There's never any harm in offering to help a youngster read a story, or asking them if they'd like to play a particular phonics game! The harm comes from "forcing" these activities when the children aren't interested!I'm torn on this issue.
On one hand, there are plenty of things that children are not particularly interested in (or self-motivated toward) doing that I feel completely comfortable and justified in "forcing" for their own healthy development and, frankly, for the sanity of those around them. I don't care if they don't feel like following good hygiene or nutrition or manners; it's not something I'm willing to make optional. And if that makes me a monster amongst the more radical of the unschoolers, so be it.
On the other hand, I can give countless anecdotal examples of vibrant and exciting child-led learning as compared to the drudgery and resistance to the compulsory and passive lectures and rote-regurgitation that are so often passed off as "education". I've seen time and time again how a child who is in a defensive mode will not learn. So I get that, too.
The real issue—as with most things, I'm finding—is navigating a healthy and sane balance between two well-meaning but ultimately damaging (if only by the sake of their extremism) extremes. And as with all balance issues, it's a constant dance of assessing, readjusting, and living with awareness of the moment. Here's a moment from our recent experience.
We were busy outside, but doing our various things. I was in the garden, C was tinkering with his go-kart, and T went on a walk in the woods. When T returned, he was very excited to show me what he'd been doing. He had a notebook in one hand and an assortment of small items in the other. It seems that my little naturalist had found items of interest and sketched them in his book.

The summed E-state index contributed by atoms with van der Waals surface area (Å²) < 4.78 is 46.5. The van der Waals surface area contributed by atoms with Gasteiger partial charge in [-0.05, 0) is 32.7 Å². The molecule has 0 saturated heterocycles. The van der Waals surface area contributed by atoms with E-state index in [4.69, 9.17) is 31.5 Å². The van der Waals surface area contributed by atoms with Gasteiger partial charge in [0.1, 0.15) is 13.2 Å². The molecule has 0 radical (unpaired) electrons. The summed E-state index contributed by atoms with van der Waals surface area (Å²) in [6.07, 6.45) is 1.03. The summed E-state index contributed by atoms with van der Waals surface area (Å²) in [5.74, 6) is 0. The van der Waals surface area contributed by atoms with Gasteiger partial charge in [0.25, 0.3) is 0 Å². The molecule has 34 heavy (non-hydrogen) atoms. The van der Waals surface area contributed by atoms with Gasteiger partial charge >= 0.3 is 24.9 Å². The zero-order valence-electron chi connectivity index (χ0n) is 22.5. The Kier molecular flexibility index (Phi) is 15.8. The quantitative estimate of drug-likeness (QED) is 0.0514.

I was so unbelievably proud.
I asked him to tell me about his pictures, which he did. He also produced the original items, to show me what had inspired each drawing. He was a little self-critical about his drawing skills, but I praised his effort and his interest in this self-motivated project.
And then I ruined it.
T is very reluctant to practice writing, spelling, or reading skills. I'm not sure why...but I've already seen one of his older brothers go through a similar stage...where he has the aptitude, but not the interest, in pursuing literacy. I'm usually laid-back about this, assuring him (and reminding myself) that he will read when he is ready, and doing plenty of positive modeling (reading to, and in front of, him) in the meantime. But for some reason, I decided that this was a perfect opportunity to turn his self-led project into a springboard for a Mom-led lesson. I suggested, then encouraged, then cajoled, and finally insisted, that he label his sketches.
I could just keep these photos in the scrapbook and let them tell their own story, but the true story was not one of those harmonious homeschool moments that we all strive for, and assume everyone else is busy living. He pouted. And sulked. And refused. And whined. And huffed. And eventually cried. And me? Oh I stopped respecting his interest and got frustrated with him. Said things like, "You Can do this, you just Won't!" and other not very peaceful pressure statements.
It was not our best moment, and I regret it.
I honestly thought at the time that it would be no big deal. A few months ago, he took it upon himself to start a dinosaur scrapbook, and he labeled many of his entries either with my help or by copying from another source. This was surely the same thing, right?
No. It wasn't. And I took his joyful project and sucked the fun out of it. Turned it into Work and made him hate it. And it made me question not just that exchange, but my entire philosophies of parenting and learning.